Tuesday, June 12, 2007

Railroad Train to Heaven, Part Two: in which Arnold Schnabel meets Mr. Adam Strange

This installment of Arnold Schnabel’s memoir picks up exactly where the previous installment ended. Dateline: June 1963, Cape May, NJ.

Also staying here is my cousin Bert and his wife and three children, all of them squeezed into one small apartment of my aunts’ shambling big old house. How odd that they leave their nice three-bedroom semi-detached home in Lawncrest to cram into these two cramped and stuffy un-airconditioned rooms with a tiny kitchenette and call it their vacation. But I suppose my aunts give them a good deal on the rent, as they do for me and Mom. The one boy, Kevin, sits and reads comic books for much of the day. Nearly every morning he goes to Wally’s cigar store and pool room on Washington Street and trades in his already-used comics (the titles on the covers snipped off) for a fewer number of new used comics. There is some complicated financial formula involved, but the upshot is that for about a quarter a batch he seems always to have at least a half-dozen new used comics to read and obsessively re-read until he wearies of them and trades them in.
He’s an unprepossessing lad, pale, un-athletic, taciturn. I have attempted to engage him in conversation, just to be a good avuncular sort, and I have failed miserably. However, I have taken a liking if not to the boy then to his comic books, and now each day I sit with him on the porch and read them. I wait patiently till he finishes the first one — he won’t let me look at any until he’s “finished” with it. But when he does finish one he passes it magisterially over to me. After we have read all that day's comics we read them all again, but this time more slowly and luxuriously, savoring each word and image.
And so I have been introduced to this new heroic and fantastic world. {See Arnold’s poem, “The Hawkman and I” in the Appendix. — Editor.} I find this very soothing. My own world these past months has grown far too fantastic in itself. It’s a serene pleasure to read the adventures of this Dr. Strange, whose universe makes even mine look fairly mundane. Or another fellow named Strange, Adam Strange, who periodically gets transported by something called a Zeta-Beam to some entire other planet where he is a rather dashing gallant in a skintight suit with a jet pack on his back and a ray gun on his belt. And, of course, he has an attractive girlfriend.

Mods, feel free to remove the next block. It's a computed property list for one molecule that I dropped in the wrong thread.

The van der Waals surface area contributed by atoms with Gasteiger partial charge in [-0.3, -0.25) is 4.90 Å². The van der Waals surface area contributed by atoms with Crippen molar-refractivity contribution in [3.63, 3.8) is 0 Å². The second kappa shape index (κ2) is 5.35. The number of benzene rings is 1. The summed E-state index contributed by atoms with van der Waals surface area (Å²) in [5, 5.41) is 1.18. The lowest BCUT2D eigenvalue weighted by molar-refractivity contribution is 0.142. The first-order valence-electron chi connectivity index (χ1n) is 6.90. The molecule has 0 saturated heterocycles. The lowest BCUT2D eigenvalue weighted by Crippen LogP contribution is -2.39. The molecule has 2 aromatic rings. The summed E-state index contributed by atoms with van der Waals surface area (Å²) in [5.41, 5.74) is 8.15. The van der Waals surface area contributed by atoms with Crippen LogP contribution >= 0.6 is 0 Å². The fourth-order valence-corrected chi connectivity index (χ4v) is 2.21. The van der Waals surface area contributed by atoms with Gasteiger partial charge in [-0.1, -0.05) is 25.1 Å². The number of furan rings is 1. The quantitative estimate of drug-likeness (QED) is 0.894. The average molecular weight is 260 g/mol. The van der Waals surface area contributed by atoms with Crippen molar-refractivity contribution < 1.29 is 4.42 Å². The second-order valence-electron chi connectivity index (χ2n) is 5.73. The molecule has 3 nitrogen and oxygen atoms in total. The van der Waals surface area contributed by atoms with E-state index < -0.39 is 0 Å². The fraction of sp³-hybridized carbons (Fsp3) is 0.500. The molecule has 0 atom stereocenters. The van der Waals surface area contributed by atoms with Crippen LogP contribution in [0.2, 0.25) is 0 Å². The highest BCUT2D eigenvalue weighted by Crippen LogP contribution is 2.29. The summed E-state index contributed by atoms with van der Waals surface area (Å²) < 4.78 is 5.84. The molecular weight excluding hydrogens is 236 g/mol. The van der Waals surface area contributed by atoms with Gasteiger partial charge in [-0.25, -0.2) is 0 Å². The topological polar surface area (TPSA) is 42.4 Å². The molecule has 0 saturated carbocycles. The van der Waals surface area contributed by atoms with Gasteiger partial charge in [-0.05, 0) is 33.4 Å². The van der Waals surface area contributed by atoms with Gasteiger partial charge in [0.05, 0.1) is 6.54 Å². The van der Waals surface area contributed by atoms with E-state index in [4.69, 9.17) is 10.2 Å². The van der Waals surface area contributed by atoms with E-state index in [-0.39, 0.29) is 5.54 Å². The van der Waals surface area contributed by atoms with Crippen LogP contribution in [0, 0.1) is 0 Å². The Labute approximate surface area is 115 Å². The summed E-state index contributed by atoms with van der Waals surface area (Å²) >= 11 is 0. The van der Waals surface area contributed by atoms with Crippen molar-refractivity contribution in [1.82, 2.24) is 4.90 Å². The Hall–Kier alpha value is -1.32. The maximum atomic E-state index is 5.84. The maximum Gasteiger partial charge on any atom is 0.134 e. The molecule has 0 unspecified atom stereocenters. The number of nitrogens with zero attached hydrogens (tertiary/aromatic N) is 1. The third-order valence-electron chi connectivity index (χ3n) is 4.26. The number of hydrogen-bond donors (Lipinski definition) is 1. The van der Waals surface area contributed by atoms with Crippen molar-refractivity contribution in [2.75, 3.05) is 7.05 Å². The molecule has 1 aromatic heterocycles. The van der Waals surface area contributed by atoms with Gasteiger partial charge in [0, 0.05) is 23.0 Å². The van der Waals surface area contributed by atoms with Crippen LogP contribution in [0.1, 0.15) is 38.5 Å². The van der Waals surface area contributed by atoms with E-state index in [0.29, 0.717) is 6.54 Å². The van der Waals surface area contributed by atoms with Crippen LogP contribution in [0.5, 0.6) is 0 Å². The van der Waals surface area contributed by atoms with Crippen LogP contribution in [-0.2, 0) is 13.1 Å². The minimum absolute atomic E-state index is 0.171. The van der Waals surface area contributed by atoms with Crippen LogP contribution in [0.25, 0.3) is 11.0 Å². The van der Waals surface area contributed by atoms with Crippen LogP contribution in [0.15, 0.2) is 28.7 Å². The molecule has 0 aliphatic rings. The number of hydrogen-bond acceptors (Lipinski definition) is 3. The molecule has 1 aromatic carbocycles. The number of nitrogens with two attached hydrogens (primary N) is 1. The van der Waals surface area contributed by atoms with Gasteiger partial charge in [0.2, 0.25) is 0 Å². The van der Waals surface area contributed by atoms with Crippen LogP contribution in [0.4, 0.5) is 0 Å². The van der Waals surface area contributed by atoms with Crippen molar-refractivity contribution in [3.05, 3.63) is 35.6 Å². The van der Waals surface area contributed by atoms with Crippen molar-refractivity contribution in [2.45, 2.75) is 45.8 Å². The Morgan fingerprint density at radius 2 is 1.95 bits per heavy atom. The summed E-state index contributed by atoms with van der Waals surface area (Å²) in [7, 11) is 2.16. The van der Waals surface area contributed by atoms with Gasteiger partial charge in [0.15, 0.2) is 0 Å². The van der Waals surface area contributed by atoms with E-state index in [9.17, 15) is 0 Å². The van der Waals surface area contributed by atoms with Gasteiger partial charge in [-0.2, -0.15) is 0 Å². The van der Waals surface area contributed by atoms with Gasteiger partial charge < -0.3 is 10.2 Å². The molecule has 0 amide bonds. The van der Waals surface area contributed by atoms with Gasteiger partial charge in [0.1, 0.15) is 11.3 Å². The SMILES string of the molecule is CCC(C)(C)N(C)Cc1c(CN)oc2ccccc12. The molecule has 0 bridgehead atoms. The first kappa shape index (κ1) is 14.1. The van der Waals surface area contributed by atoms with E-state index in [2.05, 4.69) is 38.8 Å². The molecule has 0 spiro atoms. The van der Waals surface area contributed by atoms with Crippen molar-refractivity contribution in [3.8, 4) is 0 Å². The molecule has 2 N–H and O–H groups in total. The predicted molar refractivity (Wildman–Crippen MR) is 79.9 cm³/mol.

I would like to be this Adam Strange fellow. If only I could find this Zeta-Beam to transport me to some other world. Oh, but that’s right, I have been transported to other worlds. The only thing is I didn’t like much what I found on those worlds, and I had neither jet pack nor ray gun, nor, needless to add, an attractive girlfriend awaiting me there.

(Beam up over to here for Part Three. Turn to the right hand side of this page for links to other episodes of Railroad Train to Heaven, as well as to many of his fine poems. All material presented courtesy of the Arnold Schnabel Society. Nihil Obstat, Bishop J. Jonah Graham, SJ).


Pierce Inverarity said...

Ah - Dr. Strange
Picturesque As Always.
I remain curious about the provenance. The Schnabel Society seems to have given you quite the treasure trove.

Dan Leo said...

Arnold Schnabel's mother, Mrs. Alma Schnabel, a year or so before her death in 1980 entrusted all of Arnold's papers in perpetuity to the Arnold Schnabel Society, a group of aficionados who met twice a month at the Oak Lane Library to read and discuss Arnold's works. It is to these good people that we owe our thanks for allowing me to delve into and share with the world what you so accurately describe as a treasure trove.

kaiser whilhelm's batboy said...

Deises ist ein wenig swer, aber ich denke du schreibst:"objective possibility of professing the true faith without error" und das ist zugelassen von dem "Arnold Schnabel Society."
Und warum vertrauen sie Ihnen zu?
Du hast geschossen "ex cathedera" mit
nur das wenigste von Autorität.
Ich habe die rufnummer von Seine Heiligkeit Ratzinger. Würden Sie mich mögen, ihn zu rufen?